While four input queues and four output destinations are shown in the apparatus 100, it should be understood that the embodiments of the present invention are scalable to any number of input queues and output destinations without departing from the scope of the invention.
The subtractor 156 logically subtracts the DID and the LID to generate signals indicative of the distance between the apparatus 150 and the destination of the data packet. The subtractor output is presented to encoder 158 in one embodiment. Encoder 158 translates the subtractor output to driver leg enable signals which enable or disable legs of driver 154 depending upon the determined distance between the apparatus and the data packet destination. In another embodiment, the output of the subtractor 156 is presented directly to the driver 154 to control the enablement of legs of the driver 154.
The various components of the apparatuses 100 and 150 are shown in greater detail below.
It should be understood that a different number of input queue and driver locations, and therefore driver legs may be used in various embodiments of the invention. With four driver legs, two hard-wired bits for the LID and two destination bits for the DID are used. For a configuration with greater than four and up to eight input queues, drivers, and destinations, three LID and DID bits are used. It should be seen that the embodiments are scalable to any size driver, input, and destination configuration.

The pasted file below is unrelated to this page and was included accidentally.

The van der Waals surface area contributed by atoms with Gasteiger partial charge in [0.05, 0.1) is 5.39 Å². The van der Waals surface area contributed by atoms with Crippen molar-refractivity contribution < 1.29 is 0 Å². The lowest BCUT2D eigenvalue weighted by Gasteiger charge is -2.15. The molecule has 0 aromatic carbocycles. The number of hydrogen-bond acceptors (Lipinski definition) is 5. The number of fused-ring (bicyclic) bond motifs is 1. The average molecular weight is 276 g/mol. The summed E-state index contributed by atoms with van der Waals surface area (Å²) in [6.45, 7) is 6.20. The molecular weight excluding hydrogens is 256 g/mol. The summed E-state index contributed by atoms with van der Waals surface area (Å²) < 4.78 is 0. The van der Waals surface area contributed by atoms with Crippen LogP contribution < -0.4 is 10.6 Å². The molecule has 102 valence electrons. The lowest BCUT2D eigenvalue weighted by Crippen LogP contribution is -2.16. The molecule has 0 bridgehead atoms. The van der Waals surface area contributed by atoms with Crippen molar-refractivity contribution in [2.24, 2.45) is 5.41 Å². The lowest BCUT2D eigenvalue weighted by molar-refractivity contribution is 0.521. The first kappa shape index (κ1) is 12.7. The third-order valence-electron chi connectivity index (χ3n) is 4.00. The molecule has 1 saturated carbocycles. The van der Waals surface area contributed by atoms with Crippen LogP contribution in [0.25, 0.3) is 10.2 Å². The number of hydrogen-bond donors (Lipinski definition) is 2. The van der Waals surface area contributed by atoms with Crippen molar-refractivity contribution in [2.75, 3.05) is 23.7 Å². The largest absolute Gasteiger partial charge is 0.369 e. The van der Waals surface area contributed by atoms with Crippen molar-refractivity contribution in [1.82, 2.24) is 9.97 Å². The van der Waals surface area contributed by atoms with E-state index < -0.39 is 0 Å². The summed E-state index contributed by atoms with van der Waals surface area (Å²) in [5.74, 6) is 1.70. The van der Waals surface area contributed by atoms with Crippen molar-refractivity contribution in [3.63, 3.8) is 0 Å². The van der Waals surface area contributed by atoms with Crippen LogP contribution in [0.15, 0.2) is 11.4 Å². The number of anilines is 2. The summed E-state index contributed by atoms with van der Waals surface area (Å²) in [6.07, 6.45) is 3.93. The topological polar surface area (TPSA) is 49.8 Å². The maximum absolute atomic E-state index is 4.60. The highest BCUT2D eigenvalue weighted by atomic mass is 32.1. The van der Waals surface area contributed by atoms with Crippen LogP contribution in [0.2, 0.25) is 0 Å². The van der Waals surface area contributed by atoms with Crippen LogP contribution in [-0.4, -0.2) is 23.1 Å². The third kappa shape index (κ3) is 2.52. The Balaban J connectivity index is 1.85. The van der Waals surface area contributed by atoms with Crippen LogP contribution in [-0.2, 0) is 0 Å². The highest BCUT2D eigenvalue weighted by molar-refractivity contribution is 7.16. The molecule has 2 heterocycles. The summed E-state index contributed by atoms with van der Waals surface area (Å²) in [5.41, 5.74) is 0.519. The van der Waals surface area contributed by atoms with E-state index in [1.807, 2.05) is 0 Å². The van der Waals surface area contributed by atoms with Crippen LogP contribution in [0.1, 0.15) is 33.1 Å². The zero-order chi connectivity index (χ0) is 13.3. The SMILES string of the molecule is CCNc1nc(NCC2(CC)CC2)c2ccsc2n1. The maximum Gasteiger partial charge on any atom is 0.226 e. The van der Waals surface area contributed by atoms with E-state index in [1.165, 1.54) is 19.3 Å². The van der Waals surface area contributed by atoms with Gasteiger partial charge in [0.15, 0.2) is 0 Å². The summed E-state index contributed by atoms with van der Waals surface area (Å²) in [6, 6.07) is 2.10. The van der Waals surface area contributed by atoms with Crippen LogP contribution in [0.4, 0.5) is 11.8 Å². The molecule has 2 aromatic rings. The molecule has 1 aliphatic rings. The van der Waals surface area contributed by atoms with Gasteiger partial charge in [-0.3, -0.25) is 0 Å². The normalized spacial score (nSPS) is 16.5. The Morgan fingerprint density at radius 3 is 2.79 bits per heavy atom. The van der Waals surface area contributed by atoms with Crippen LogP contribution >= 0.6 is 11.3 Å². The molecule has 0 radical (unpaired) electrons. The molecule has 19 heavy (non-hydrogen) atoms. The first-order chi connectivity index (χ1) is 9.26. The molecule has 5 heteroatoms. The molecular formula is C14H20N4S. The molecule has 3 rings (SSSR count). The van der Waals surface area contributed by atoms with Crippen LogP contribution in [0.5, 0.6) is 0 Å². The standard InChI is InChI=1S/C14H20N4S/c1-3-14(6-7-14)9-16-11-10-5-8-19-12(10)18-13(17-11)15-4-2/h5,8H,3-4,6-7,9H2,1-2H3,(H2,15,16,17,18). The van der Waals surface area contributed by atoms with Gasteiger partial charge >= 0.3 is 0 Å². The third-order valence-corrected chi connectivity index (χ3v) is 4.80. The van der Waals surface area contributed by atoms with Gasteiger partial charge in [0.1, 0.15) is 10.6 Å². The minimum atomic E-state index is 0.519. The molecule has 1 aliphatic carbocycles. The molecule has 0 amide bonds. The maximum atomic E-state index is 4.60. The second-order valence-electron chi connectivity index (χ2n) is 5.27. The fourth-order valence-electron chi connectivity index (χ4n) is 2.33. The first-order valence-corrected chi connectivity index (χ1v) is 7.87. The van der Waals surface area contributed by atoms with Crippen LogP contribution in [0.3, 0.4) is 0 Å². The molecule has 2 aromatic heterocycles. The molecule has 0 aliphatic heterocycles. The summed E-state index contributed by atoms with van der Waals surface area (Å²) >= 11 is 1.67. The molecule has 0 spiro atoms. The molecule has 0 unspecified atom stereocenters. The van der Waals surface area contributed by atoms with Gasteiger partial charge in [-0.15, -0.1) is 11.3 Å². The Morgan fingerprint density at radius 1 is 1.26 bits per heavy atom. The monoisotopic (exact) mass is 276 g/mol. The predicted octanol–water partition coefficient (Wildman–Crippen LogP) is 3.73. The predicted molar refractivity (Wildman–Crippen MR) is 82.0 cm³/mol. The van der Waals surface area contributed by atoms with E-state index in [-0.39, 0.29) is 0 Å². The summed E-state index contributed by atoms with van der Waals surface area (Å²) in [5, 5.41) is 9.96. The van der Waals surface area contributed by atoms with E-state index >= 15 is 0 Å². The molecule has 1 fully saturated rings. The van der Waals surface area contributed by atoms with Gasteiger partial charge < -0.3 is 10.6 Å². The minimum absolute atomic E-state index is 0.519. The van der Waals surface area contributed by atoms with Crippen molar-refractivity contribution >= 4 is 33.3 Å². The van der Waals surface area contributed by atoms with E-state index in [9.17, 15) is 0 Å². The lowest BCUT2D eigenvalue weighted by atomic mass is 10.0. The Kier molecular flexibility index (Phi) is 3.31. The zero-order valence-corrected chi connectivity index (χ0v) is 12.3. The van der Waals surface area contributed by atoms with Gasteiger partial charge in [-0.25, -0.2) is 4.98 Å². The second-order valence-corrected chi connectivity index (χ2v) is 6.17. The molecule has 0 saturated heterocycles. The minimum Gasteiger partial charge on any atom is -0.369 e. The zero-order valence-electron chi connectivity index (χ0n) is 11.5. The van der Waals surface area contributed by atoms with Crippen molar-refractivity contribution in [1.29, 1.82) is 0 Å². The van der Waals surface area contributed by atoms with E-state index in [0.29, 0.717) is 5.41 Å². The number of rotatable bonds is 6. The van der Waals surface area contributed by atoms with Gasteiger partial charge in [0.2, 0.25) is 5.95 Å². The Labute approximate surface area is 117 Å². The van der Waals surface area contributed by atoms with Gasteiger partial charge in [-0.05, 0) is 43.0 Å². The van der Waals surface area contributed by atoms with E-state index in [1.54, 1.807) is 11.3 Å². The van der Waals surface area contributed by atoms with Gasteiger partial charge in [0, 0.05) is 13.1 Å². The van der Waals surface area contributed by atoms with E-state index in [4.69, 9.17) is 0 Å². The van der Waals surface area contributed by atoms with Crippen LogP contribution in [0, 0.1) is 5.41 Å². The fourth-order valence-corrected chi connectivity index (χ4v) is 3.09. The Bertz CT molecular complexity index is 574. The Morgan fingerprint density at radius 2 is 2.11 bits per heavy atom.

The output bits of the subtractor 202, in this embodiment two subtract bits, s0 and s1, are presented to encoder 204 for encoding to the driver 206, the number of driver legs that should be enabled to sufficiently power the driver to route the packet to its destination. The encoder 204 in this embodiment generates three driver enable bits which, along with their complements, are presented to the legged driver to enable sufficient driver legs to supply enough driver strength to route the packet to its destination. No extra driver power is enabled, so the most efficient use of power resources is made in the embodiments of the invention. The subtract bits are an indication of the distance between the packet destination and the input queue.
The encoder 204 is used in this embodiment as a two to four encoder. That is, for two subtract bits, four destinations can be generated. For a configuration with three subtract bits, the encoder is a three to eight encoder. In one embodiment, one least significant bit remains on at all times in the encoder scheme. When one least significant bit is on at all times, the driver will always have at least its minimum power. This prevents the driver from floating, which would result in a floating bus in which the state of the signal the bus is in is unknown. The encoder 204 is used in this embodiment to allow increased flexibility for the result of the subtraction of the DID and LID.